Born close to Lake Garda, Italy, Capt. Massimo “Mafio” de Luca comes from a family of keen sailors. Up until six years ago, he split his time between deliveries, expeditions, and racing. “I never aimed to become a yacht captain, but at the end of a delivery, the owner asked me to stay,” says Capt. de Luca. He was reluctant, but the owner was persuasive, and de Luca agreed to a trial run on board. “We had so much fun and I found that making these people happy and smile was actually nice and exciting, so here I am, a yacht captain.”
In November 2019, he was invited to follow the construction of S/Y Taniwha; the 35.39-meter flagship of the Southern Wind Shipyard (SWS). She is the fourth unit of the SWS mini series of SW105 bluewater sailing yachts. Built for speed across long or shorter distances, Taniwha is designed inside and out by Nauta Design with naval architecture by Farr Yacht Design. She launched on April 18, 2021.
When de Luca arrived in Cape Town for the first time, the project had only just begun. He returned to Italy for the first COVID lockdown and was back in South Africa by October 2020. “I decided to stay there because of the boat. I didn’t want to get stuck somewhere else again. I wanted to finish the boat and come back home sailing her,” he says. “We left Cape Town on the seventh of June 2021 and we arrived in Sardinia on the ninth of July. We docked at 6 a.m. and the owners arrived an hour later — because of COVID restrictions, they had never seen the boat. My owner had tears streaming down his face.”
Taniwha sleeps eight guests in four staterooms, with five crewmembers. She offers a light configuration with an extensive sail plan and features a lifting keel with a 3.9- to 5.9-meter draft that includes a reduced bulb weight intended to finetune the balance between upwind and downwind performance. SW105 GT has a full carbon hull and Nomex and prepreg foredeck and cockpit.
“My owners are very, very green. We have no plastic bottles, we re-mineralize our water, we get rid of all the plastic before we go on board,” the captain says. “We always sail, even if we have only one knot of wind, we still sail. We only use the engine to maneuver in the harbor, and the generator for a few hours each day to charge batteries and use the watermaker.”
COVID complications aside, de Luca concludes it’s normal to have a few problems during the build process. In this case, he would have modified some systems. “But there were not so many issues and nothing major,” he says, adding, “shipyards are very good builders but not very many of them have been sailing and even if they have been sailing, they sail a different way from you and have different opinions. So it was nothing serious and there is always more than one way to do things.”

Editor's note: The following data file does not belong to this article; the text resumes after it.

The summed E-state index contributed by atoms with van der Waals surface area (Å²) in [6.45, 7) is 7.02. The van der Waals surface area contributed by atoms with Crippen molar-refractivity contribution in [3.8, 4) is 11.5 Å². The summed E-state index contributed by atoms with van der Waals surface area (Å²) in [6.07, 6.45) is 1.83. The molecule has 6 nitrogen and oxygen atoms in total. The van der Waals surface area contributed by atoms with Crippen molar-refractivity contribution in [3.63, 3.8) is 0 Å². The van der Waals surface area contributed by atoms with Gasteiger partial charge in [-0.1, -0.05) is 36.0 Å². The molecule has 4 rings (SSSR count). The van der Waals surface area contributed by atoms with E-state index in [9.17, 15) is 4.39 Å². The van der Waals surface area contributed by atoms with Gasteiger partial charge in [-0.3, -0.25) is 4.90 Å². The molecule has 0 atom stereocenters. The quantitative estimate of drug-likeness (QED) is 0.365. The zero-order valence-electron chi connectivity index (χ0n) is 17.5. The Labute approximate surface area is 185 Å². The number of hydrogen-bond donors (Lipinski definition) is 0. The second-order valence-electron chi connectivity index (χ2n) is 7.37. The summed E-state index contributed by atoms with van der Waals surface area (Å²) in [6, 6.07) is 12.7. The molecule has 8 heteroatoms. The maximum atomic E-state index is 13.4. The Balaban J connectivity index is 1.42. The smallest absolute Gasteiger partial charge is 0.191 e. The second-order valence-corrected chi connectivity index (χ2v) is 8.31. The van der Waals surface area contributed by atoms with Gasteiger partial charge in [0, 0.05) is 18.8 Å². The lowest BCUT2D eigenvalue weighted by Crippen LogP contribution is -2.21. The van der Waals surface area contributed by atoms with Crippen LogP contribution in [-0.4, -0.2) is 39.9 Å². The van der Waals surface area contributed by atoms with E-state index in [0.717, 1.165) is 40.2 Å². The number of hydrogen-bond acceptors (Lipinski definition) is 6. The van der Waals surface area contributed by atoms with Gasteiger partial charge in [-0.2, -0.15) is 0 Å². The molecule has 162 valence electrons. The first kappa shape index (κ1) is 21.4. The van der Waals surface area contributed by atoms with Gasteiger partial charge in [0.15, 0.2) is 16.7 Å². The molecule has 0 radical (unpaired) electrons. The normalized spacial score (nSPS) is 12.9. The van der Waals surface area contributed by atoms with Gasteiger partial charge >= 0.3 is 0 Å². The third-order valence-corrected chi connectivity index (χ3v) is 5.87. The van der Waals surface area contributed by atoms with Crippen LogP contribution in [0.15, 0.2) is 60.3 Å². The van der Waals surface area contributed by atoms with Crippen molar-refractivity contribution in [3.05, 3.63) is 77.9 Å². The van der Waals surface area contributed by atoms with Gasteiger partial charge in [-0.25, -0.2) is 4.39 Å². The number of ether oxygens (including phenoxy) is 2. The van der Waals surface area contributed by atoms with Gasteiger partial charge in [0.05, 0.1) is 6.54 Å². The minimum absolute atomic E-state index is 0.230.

He’s pleased with the result. “Even if she is a huge yacht, she moves like a sailing boat, really nice at the helm. She’s sensitive to sail adjustments, she’s very stable, and of course she is beautiful; everyone can see she is beautiful — but that isn’t my first concern,” says de Luca. “The systems work really well, [are] very reliable, and all [throughout] the delivery trip, I had no real issues or problem; just the usual things that go wrong (everyday things). I was expecting much more trouble, especially during delivery.”
Crew accommodation consists of three double cabins (ensuite for the captain), a comfortable crew mess, and an “amazing” galley fitted with professional chef appliances, “huge” volume fridges and freezer, and a blast chiller.
He’s tempted to make a few changes, such as the repositioning of some switches and shelves, and some storage spaces that he’d use differently. “But I would like three or four meters more [in] mast and two meter[s] more in boom. Mostly for aesthetics,” he says. “I suppose the designers are probably right, of course, and the boat is balanced. But if you look at the boat from side, there is a lot of boat after the boom and from an aesthetic point of view, more boom would have been nicer. It’s just my personal opinion.”
The owner’s future plans after minor warranty work is to follow the wind and avoid the crowds. “We have no entertainment on board. Not even one speaker, nothing,” says de Luca. “They want to relax, drop the anchor, eat special food, have a quiet life in nature.
This article originally ran in the February 2022 issue of Dockwalk.